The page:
However, despite the outspokenness of victims and the ubiquity of stories about the #metoo phenomenon, this is not an excuse for HR or business owners to sit back and wait for complaints to come out. For every victim who has told a story, there are probably dozens who are still afraid to tell theirs. Vigilance is the name of the game, as well as developing a full understanding of legal obligations pertaining to sexual harassment claims and investigations.

First and foremost, train your managers and supervisors. If you’re in California, Connecticut or Maine, you are legally required to conduct training in many cases. But in other states, training is one of the best investments you can make to protect your workers and ultimately, your business.

Why, you ask? Because harassment committed by a supervisor or manager is essentially a strict liability claim. There is almost no defense an employer can make against a legitimate claim of sexual harassment by a manager or supervisor, so don’t wait until after an incident happens to take action.

While you’re at it, you may as well train everyone else as well (though you’ll still want to pay special attention to those in a position of power). You see, even if harassment is committed by a colleague as opposed to a manager, that may still trigger obligations on behalf of the employer and you may still get sued anyway. And in our litigious society, if you get sued you’ve already lost. So take the time to make sure all employees understand their responsibilities toward one another and what kinds of behaviors are verboten in the workplace. And whatever you do, don’t be this guy.

Discrimination Nation

When (if?) the sexual harassment furor dies down, perhaps the next frontier of discrimination is age discrimination. Not only is the workforce getting older, but technology is playing an increasingly larger and more significant role in our daily work lives, creating natural dichotomies of workers in terms of their technological acumen. In Silicon Valley, you may already be discriminated against if you’re a Generation X employee, given the stigma of not being a “digital native.” So people who grew up listening to Pearl Jam are already too old? Boy that happened fast!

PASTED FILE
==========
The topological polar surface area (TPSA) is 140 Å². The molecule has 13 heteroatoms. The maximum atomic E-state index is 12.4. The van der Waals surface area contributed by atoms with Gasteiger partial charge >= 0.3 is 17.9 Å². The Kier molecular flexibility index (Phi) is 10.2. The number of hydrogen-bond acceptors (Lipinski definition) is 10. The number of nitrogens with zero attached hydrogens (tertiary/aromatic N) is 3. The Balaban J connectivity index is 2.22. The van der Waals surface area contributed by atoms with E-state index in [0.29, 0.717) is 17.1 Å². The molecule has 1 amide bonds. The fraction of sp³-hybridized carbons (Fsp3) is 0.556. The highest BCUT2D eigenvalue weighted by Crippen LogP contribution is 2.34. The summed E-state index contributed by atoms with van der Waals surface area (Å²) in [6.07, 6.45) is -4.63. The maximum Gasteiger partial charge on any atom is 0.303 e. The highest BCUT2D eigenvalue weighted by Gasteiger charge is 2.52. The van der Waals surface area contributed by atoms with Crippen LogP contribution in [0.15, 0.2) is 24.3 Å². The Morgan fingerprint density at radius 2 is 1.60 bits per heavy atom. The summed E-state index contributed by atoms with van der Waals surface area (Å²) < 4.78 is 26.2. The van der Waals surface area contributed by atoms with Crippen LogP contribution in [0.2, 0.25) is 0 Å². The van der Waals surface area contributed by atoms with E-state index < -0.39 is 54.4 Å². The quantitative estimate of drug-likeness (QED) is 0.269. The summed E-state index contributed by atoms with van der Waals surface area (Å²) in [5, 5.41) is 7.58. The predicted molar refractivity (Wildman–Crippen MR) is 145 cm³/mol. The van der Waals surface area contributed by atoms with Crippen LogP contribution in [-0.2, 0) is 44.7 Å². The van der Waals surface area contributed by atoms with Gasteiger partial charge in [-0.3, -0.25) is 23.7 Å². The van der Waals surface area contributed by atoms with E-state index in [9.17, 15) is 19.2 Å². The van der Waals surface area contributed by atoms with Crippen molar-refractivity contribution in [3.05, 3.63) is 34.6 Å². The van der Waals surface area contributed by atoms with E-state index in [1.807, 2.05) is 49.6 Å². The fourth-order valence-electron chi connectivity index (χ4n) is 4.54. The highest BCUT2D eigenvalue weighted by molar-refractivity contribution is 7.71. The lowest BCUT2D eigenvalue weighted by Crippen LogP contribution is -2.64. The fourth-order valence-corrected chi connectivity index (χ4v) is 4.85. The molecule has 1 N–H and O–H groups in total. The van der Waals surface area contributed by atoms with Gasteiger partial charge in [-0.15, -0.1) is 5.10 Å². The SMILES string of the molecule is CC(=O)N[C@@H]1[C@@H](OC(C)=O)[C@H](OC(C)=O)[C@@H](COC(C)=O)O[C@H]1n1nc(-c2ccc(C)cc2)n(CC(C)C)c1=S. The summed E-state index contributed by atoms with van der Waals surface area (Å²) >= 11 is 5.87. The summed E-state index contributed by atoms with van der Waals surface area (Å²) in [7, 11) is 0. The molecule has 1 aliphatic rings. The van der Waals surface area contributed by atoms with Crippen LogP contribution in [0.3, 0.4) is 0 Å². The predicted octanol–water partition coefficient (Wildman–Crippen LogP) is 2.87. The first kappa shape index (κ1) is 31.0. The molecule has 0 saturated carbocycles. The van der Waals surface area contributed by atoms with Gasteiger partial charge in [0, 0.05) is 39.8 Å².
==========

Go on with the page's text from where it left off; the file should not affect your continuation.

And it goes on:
Creating these code words to hide intended discrimination is perhaps as old as employment itself, but despite decades of Title VII and state-specific discrimination litigation, clearly some employers still haven’t learned the lesson. It’s no surprise that this stuff happens in the tech world, however, which has developed a reputation of eschewing HR, which it views as too cumbersome, bureaucratic and slow-moving. But ask a company like Uber how their fortunes might have turned with a more robust HR department earlier in its tenure.

Speaking of Uber, it’s not out of the (ahem) traffic jam just yet. In addition to all of its existing compliance challenges (dozens of wage and hour cases, class action lawsuits by drivers, a poisonous company culture, etc.), female employees in San Francisco are claiming gender discrimination relating to compensation and benefits. Maybe Uber should develop an app to summon an attorney?

When it comes to disability discrimination, perception is not always reality. Recently, the New York Court of Appeals (New York’s highest court) ruled that the New York City Human Rights Act does not protect employees solely on the basis of a perceived problem with alcoholism. In order to have a valid claim, an employee must actually be a recovered/recovering alcoholic and no longer abusing alcohol. The fact that the worker in this case was diagnosed with prior alcohol abuse and dependence was not sufficient because both the doctors and employees in question agreed that they were “not actually alcoholics” at the time the alleged adverse employment action occurred.

How is this song related to HR?

In the last edition of HR Intel, we asked you how “A Change is Gonna Come” by Sam Cooke is relevant to HR. And let me tell you, when I picked that song, I had no clue how much October 2017 would change the world. In the last four weeks alone, victims of sexual harassment have come out with their stories in droves, effecting much needed and painful changes in the ways companies do business. The takeaway here is to be ready. Never rest on your laurels and expect to coast. Tomorrow may bring another Earth-shattering news development and – as usual – HR will be expected to lead the way in easing the transition from one reality into the next.

We leave you with “7 Years” by Lukas Graham.

Tell us how you think this song is related to HR in the comments section below or on Twitter!